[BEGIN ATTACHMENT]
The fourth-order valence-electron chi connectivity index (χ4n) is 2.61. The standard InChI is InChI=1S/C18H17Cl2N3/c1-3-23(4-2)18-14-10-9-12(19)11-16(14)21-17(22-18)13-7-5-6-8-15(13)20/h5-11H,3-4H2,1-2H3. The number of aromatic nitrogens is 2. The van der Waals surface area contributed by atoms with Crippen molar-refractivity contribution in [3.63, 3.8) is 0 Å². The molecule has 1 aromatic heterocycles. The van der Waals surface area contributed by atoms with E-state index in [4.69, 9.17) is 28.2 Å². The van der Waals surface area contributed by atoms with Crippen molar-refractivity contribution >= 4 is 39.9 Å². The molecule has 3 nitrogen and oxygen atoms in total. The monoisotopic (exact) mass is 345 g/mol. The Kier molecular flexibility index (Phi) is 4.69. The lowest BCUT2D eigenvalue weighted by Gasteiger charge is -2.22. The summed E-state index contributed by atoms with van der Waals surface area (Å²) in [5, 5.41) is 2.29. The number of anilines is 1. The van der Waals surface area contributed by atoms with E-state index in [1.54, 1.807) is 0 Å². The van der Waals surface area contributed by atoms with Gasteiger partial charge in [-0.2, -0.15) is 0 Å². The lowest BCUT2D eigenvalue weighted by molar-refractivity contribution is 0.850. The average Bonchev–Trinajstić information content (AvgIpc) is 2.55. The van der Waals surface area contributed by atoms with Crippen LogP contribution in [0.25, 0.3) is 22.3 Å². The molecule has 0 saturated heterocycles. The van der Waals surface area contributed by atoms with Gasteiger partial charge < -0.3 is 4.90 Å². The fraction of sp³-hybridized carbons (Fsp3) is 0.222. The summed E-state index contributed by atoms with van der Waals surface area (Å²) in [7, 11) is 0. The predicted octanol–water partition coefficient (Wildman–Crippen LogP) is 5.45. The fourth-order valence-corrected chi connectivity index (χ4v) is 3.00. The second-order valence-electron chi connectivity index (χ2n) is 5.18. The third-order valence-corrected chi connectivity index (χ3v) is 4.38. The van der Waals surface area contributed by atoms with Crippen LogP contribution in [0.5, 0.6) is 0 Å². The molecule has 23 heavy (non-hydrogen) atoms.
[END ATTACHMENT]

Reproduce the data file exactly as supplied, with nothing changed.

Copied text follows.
The fourth-order valence-electron chi connectivity index (χ4n) is 2.61. The standard InChI is InChI=1S/C18H17Cl2N3/c1-3-23(4-2)18-14-10-9-12(19)11-16(14)21-17(22-18)13-7-5-6-8-15(13)20/h5-11H,3-4H2,1-2H3. The number of aromatic nitrogens is 2. The van der Waals surface area contributed by atoms with Crippen molar-refractivity contribution in [3.63, 3.8) is 0 Å². The molecule has 1 aromatic heterocycles. The van der Waals surface area contributed by atoms with E-state index in [4.69, 9.17) is 28.2 Å². The van der Waals surface area contributed by atoms with Crippen molar-refractivity contribution >= 4 is 39.9 Å². The molecule has 3 nitrogen and oxygen atoms in total. The monoisotopic (exact) mass is 345 g/mol. The Kier molecular flexibility index (Phi) is 4.69. The lowest BCUT2D eigenvalue weighted by Gasteiger charge is -2.22. The summed E-state index contributed by atoms with van der Waals surface area (Å²) in [5, 5.41) is 2.29. The number of anilines is 1. The van der Waals surface area contributed by atoms with E-state index in [1.54, 1.807) is 0 Å². The van der Waals surface area contributed by atoms with Gasteiger partial charge in [-0.2, -0.15) is 0 Å². The lowest BCUT2D eigenvalue weighted by molar-refractivity contribution is 0.850. The average Bonchev–Trinajstić information content (AvgIpc) is 2.55. The van der Waals surface area contributed by atoms with Crippen LogP contribution in [0.25, 0.3) is 22.3 Å². The molecule has 0 saturated heterocycles. The van der Waals surface area contributed by atoms with Gasteiger partial charge < -0.3 is 4.90 Å². The fraction of sp³-hybridized carbons (Fsp3) is 0.222. The summed E-state index contributed by atoms with van der Waals surface area (Å²) in [7, 11) is 0. The predicted octanol–water partition coefficient (Wildman–Crippen LogP) is 5.45. The fourth-order valence-corrected chi connectivity index (χ4v) is 3.00. The second-order valence-electron chi connectivity index (χ2n) is 5.18. The third-order valence-corrected chi connectivity index (χ3v) is 4.38. The van der Waals surface area contributed by atoms with Crippen LogP contribution in [0.5, 0.6) is 0 Å². The molecule has 23 heavy (non-hydrogen) atoms.